Similarly, the delegation argued that Russia is an important part of Iraq’s economy, so Washington should relax restrictions on transactions with Russia. The Russian oil giant Rosneft, for example, bought a 60% share in Iraqi Kurdistan’s main oil export pipeline in 2017 and committed in 2018 to fund a gas pipeline in the Kurdistan region as well. Washington, however, seemingly did not find the arguments for flexibility in transactions with Russia compelling, continuing its hard line against Baghdad’s economic dealings with Moscow.

Second, Hussein sought greater U.S. government and private sector investment in capturing the large volume of gas that is flared in Iraq and, therefore, wasted. He argued that Iraq spends $4 billion each year to import natural gas and electricity from Iran and, with the support of the U.S. government and private sector to replace those imports, the money saved could be used to provide services to Iraqis. Some in the delegation expressed willingness to reexamine earlier gas capture deals that had run into political opposition or died in the Iraqi bureaucracy. The joint statement showed strong U.S. government support for further development of Iraq’s energy sector.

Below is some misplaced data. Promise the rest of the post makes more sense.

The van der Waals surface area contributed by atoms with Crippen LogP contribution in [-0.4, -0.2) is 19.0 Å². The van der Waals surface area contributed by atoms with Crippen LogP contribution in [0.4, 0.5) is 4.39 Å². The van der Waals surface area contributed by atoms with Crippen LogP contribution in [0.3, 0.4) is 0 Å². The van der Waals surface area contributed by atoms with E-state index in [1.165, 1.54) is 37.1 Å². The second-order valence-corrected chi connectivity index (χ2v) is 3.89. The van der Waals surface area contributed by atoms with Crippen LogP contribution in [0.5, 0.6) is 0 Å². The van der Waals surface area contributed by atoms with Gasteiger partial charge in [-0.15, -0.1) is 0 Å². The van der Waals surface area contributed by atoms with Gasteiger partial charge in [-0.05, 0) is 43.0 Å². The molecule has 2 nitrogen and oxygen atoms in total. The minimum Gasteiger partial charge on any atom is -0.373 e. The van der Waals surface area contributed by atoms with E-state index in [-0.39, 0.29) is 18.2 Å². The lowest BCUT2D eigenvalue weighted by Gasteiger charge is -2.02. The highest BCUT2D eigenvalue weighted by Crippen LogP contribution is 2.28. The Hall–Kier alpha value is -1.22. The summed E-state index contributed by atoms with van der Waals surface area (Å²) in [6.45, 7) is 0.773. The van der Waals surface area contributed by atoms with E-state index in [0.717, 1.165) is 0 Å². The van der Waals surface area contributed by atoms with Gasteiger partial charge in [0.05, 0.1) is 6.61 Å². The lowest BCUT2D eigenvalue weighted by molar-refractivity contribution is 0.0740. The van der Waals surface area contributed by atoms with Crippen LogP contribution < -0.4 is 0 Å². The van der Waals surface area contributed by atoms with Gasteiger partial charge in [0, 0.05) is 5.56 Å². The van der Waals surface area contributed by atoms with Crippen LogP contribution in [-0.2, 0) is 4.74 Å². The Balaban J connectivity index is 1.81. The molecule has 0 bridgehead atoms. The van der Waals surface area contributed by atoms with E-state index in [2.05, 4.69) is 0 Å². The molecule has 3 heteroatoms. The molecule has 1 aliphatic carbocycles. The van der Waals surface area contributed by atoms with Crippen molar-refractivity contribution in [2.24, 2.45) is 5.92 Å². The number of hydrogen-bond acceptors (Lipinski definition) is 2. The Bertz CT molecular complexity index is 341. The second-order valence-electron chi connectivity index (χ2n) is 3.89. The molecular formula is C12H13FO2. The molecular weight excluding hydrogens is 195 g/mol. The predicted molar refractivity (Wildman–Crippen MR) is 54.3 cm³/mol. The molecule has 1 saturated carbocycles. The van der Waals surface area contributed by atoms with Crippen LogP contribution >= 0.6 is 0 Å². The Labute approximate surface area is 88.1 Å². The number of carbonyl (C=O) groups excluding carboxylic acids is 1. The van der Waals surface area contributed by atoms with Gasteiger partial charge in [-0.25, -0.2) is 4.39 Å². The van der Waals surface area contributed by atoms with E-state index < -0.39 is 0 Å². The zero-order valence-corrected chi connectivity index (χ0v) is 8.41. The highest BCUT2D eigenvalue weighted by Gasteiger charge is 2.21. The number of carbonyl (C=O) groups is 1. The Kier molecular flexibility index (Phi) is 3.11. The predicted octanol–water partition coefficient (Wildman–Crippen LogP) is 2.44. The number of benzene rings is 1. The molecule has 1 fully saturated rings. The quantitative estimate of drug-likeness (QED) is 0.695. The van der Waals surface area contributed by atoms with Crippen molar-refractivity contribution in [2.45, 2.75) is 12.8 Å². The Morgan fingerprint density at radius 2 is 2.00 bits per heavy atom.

Third, and behind the scenes, Hussein and his delegation sought to lessen the fears in the administration and Congress that Sudani is a product of Iranian support. They argued that the prime minister’s political backing comes not just from pro-Iranian political parties but from the two major Kurdish parties, Sunni parties, Christians, and moderate Shias. In addition to Sudani’s public support for U.S. forces, they pointed to his early policy focus on providing services to Iraqis and taking steps to confront corruption. The delegation pressed politely for an invitation for Sudani to visit the White House in the not-too-distant future as a sign of Washington’s support – something they argued could help the prime minister pursue policies, like economic and administrative reform, that do not have the support of pro-Iranian parties and militias. Coming from a trusted senior Iraqi Kurdish interlocutor, these arguments provided not only a counterpoint to fears of Iranian and militia domination in Baghdad but also a concrete step that Washington could take to strengthen the prime minister against potential pro-Iranian rivals.